Magic Johnson, Wayne Gretzky and 13 Great Players Who Couldn't Coach

Elliott Pohnl@@ElliottPohnl_BRFeatured ColumnistNovember 18, 2010

Magic Johnson, Wayne Gretzky and 13 Great Players Who Couldn't Coach

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    Great athletes don't usually make good coaches.

    Exactly why this is the case is open for debate.

    Sure, great athletes possess a knowledge of the game that is often unmatched.

    They also are insanely competitive, impatient and difficult to work with.

    With that in mind, this list is dedicated to the great athletes who have succeeded at the highest level during their playing careers and failed during their coaching careers.

    In an effort to expand this list a bit, we'll start with some of the worst coaches who weren't great athletes in the true sense of the word.

    Here's a look at 15 very good athletes turned very bad coaches.

Honorable Mention: Rich Kotite

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    Rich wasn't a great player and really sucked as a coach.

    Yes, he played in the NFL as a reserve tight end before he found his true calling in life.

    After getting off to a respectable start in Philadelphia, things went downhill in a hurry.

    The Eagles fired him after the 1994 season, and he was immediately hired by the New York Jets.

    He lasted two years and posted a 4-28 record with the undermanned Jets.

    That's just awful.

No. 15: Herm Edwards

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    Herm Edwards was a defensive back during his playing days who was most commonly remembered for scoring the stunning touchdown to complete "The Miracle at the Meadowlands."

    It seemed only natural that he would end up coaching the Jets.

    Although his run started out well, his motivational tactics soon wore off.

    He was eventually traded to Kansas City, where early success gave way to failure.

No. 14: Sammy Baugh

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    Baugh made the Pro Football Hall of Fame for his performance as a player, not for his accomplishments as a head coach.

    Known for being one of the first quarterbacks who actually threw the ball all over the field, Baugh dabbled in coaching after his playing days ended.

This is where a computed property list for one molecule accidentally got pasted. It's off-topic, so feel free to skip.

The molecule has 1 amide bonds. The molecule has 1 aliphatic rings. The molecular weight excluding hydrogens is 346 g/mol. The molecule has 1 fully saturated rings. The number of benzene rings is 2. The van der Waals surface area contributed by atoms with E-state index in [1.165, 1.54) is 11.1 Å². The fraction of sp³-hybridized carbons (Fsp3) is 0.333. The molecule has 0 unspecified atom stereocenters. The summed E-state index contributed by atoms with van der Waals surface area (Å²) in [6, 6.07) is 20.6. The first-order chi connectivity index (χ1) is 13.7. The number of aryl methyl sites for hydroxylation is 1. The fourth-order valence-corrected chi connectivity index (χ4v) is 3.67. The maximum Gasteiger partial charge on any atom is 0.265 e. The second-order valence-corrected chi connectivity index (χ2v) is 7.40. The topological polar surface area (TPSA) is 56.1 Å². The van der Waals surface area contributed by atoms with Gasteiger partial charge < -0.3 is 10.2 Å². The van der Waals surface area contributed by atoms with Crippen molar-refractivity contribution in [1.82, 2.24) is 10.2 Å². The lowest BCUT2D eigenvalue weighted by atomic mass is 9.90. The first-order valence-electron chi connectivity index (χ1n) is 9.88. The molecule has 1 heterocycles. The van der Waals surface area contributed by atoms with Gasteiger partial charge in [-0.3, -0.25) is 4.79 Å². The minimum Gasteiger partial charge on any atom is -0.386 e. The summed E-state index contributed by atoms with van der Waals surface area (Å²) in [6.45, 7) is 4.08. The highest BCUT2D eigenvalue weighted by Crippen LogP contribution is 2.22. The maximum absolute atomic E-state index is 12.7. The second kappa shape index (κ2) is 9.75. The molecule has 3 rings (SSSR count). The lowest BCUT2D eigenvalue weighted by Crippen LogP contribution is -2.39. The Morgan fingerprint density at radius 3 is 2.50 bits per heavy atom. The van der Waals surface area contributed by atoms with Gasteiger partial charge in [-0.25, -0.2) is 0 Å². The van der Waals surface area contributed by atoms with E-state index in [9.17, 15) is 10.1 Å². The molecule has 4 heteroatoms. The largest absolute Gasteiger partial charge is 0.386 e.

He spent one season directing the Houston Oilers of the AFL, finishing with a 4-10 record in 1964.

    It could be argued he was a better actor than coach.

No. 13: Eddie Mathews

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    The Braves' great left the hot corner and tried his hand at managing, but it didn't work out very well.

    He went 149-161 during three seasons on the bench with the Braves and didn't direct his team to any postseason appearances.

    However, Mathews was managing when Hank Aaron belted his 715th home run.

    It could have been worse.

No. 12: Bart Starr

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    The iconic quarterback of the great Packers teams, Starr was given the chance to coach Green Bay.

    Loyalty might have been the only reason he lasted for nine seasons on the sideline.

    As head coach from 1975-1983, he posted only two winning campaign and a single postseason appearance.

No. 11: Forrest Gregg

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    Gregg had some good moments as a head coach, but some bad ones as well.

    The Hall of Fame tackle engineered the Bengals run to the Super Bowl in the 1981 season, but ended his NFL coaching career with a 75-85-1 record.

    After that, he was brought in to help repair Southern Methodist's football program, fresh off the death penalty following numerous NCAA violations.

    With nothing to work with, Gregg canceled the 1988 season and went 2-9 in 1989 and 1-10 in 1990 before resigning.

    You gotta give him credit for trying.

No. 10: Mel Ott

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    The slugging outfielder was the first National League player to belt 500 home runs, many of which came while he was also managing the New York Giants.

    Ott began managing the team in 1942, and lasted seven seasons.

    During that time, the Giants never finished better than third in the National League.  He finished his career with a 464-530 record.

No. 9: Mike Singletary